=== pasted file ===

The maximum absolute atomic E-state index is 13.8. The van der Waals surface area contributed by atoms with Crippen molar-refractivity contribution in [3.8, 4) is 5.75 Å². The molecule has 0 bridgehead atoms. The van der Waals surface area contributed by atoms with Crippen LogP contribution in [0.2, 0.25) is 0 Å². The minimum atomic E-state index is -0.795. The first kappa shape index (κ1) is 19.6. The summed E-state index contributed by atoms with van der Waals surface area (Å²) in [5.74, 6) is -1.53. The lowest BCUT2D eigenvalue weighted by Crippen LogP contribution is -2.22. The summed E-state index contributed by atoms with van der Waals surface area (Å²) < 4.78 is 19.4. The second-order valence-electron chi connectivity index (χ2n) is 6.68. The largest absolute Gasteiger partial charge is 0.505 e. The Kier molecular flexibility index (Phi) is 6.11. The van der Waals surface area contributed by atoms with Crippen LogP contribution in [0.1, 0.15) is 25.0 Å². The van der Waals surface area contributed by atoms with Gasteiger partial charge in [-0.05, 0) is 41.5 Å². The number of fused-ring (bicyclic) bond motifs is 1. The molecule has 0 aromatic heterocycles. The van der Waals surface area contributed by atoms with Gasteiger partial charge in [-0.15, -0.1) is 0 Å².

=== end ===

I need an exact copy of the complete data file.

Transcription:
The maximum absolute atomic E-state index is 13.8. The van der Waals surface area contributed by atoms with Crippen molar-refractivity contribution in [3.8, 4) is 5.75 Å². The molecule has 0 bridgehead atoms. The van der Waals surface area contributed by atoms with Crippen LogP contribution in [0.2, 0.25) is 0 Å². The minimum atomic E-state index is -0.795. The first kappa shape index (κ1) is 19.6. The summed E-state index contributed by atoms with van der Waals surface area (Å²) in [5.74, 6) is -1.53. The lowest BCUT2D eigenvalue weighted by Crippen LogP contribution is -2.22. The summed E-state index contributed by atoms with van der Waals surface area (Å²) < 4.78 is 19.4. The second-order valence-electron chi connectivity index (χ2n) is 6.68. The largest absolute Gasteiger partial charge is 0.505 e. The Kier molecular flexibility index (Phi) is 6.11. The van der Waals surface area contributed by atoms with Crippen LogP contribution in [0.1, 0.15) is 25.0 Å². The van der Waals surface area contributed by atoms with Gasteiger partial charge in [-0.05, 0) is 41.5 Å². The number of fused-ring (bicyclic) bond motifs is 1. The molecule has 0 aromatic heterocycles. The van der Waals surface area contributed by atoms with Gasteiger partial charge in [-0.15, -0.1) is 0 Å².